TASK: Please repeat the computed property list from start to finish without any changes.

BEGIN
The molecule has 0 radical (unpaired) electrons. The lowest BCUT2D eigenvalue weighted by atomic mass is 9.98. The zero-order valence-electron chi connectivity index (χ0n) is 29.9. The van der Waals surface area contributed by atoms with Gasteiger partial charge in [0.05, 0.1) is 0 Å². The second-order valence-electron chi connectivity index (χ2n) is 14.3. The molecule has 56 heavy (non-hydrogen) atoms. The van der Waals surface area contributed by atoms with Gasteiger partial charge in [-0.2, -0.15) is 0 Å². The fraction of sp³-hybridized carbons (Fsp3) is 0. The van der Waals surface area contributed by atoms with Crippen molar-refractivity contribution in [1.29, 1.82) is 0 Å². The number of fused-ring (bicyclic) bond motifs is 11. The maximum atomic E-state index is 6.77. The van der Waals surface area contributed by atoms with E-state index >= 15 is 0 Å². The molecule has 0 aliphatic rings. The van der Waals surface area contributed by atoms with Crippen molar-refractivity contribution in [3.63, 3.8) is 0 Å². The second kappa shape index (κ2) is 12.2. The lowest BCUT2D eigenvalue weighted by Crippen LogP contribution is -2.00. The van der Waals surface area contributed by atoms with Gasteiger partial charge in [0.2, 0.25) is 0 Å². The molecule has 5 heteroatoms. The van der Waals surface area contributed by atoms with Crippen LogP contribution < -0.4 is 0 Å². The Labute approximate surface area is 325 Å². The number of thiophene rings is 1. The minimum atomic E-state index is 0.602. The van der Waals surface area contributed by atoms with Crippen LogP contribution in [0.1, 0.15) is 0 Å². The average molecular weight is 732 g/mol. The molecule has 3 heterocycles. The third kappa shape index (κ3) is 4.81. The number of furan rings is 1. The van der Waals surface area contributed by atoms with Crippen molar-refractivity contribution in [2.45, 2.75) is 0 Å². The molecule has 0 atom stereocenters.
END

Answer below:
The molecule has 0 radical (unpaired) electrons. The lowest BCUT2D eigenvalue weighted by atomic mass is 9.98. The zero-order valence-electron chi connectivity index (χ0n) is 29.9. The van der Waals surface area contributed by atoms with Gasteiger partial charge in [0.05, 0.1) is 0 Å². The second-order valence-electron chi connectivity index (χ2n) is 14.3. The molecule has 56 heavy (non-hydrogen) atoms. The van der Waals surface area contributed by atoms with Gasteiger partial charge in [-0.2, -0.15) is 0 Å². The fraction of sp³-hybridized carbons (Fsp3) is 0. The van der Waals surface area contributed by atoms with Crippen molar-refractivity contribution in [1.29, 1.82) is 0 Å². The number of fused-ring (bicyclic) bond motifs is 11. The maximum atomic E-state index is 6.77. The van der Waals surface area contributed by atoms with E-state index >= 15 is 0 Å². The molecule has 0 aliphatic rings. The van der Waals surface area contributed by atoms with Crippen molar-refractivity contribution in [3.63, 3.8) is 0 Å². The second kappa shape index (κ2) is 12.2. The lowest BCUT2D eigenvalue weighted by Crippen LogP contribution is -2.00. The van der Waals surface area contributed by atoms with Gasteiger partial charge in [0.2, 0.25) is 0 Å². The molecule has 5 heteroatoms. The van der Waals surface area contributed by atoms with Crippen LogP contribution < -0.4 is 0 Å². The Labute approximate surface area is 325 Å². The number of thiophene rings is 1. The minimum atomic E-state index is 0.602. The van der Waals surface area contributed by atoms with Crippen LogP contribution in [0.1, 0.15) is 0 Å². The average molecular weight is 732 g/mol. The molecule has 3 heterocycles. The third kappa shape index (κ3) is 4.81. The number of furan rings is 1. The van der Waals surface area contributed by atoms with Crippen molar-refractivity contribution in [2.45, 2.75) is 0 Å². The molecule has 0 atom stereocenters.